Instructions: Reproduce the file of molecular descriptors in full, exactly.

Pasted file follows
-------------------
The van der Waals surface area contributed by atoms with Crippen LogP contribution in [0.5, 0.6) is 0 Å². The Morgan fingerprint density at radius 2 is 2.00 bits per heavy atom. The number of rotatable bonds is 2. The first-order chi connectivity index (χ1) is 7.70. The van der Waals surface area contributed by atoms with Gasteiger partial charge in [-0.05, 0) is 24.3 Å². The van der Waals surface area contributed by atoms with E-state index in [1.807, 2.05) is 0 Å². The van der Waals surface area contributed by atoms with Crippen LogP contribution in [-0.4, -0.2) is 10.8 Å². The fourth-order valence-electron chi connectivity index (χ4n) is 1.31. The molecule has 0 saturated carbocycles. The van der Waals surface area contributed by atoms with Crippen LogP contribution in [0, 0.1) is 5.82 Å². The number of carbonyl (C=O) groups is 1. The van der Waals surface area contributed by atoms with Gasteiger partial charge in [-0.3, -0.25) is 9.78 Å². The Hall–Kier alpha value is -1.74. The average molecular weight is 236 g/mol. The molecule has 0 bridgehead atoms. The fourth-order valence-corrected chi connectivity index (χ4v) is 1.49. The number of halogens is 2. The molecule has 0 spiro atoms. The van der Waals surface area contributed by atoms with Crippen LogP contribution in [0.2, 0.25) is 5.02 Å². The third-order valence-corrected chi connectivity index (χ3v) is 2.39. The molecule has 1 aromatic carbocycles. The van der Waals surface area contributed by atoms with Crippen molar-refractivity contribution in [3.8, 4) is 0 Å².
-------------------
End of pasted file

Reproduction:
The van der Waals surface area contributed by atoms with Crippen LogP contribution in [0.5, 0.6) is 0 Å². The Morgan fingerprint density at radius 2 is 2.00 bits per heavy atom. The number of rotatable bonds is 2. The first-order chi connectivity index (χ1) is 7.70. The van der Waals surface area contributed by atoms with Gasteiger partial charge in [-0.05, 0) is 24.3 Å². The van der Waals surface area contributed by atoms with E-state index in [1.807, 2.05) is 0 Å². The van der Waals surface area contributed by atoms with Crippen LogP contribution in [-0.4, -0.2) is 10.8 Å². The fourth-order valence-electron chi connectivity index (χ4n) is 1.31. The molecule has 0 saturated carbocycles. The van der Waals surface area contributed by atoms with Crippen LogP contribution in [0, 0.1) is 5.82 Å². The number of carbonyl (C=O) groups is 1. The van der Waals surface area contributed by atoms with Gasteiger partial charge in [-0.3, -0.25) is 9.78 Å². The Hall–Kier alpha value is -1.74. The average molecular weight is 236 g/mol. The molecule has 0 bridgehead atoms. The fourth-order valence-corrected chi connectivity index (χ4v) is 1.49. The number of halogens is 2. The molecule has 0 spiro atoms. The van der Waals surface area contributed by atoms with Crippen LogP contribution in [0.2, 0.25) is 5.02 Å². The third-order valence-corrected chi connectivity index (χ3v) is 2.39. The molecule has 1 aromatic carbocycles. The van der Waals surface area contributed by atoms with Crippen molar-refractivity contribution in [3.8, 4) is 0 Å².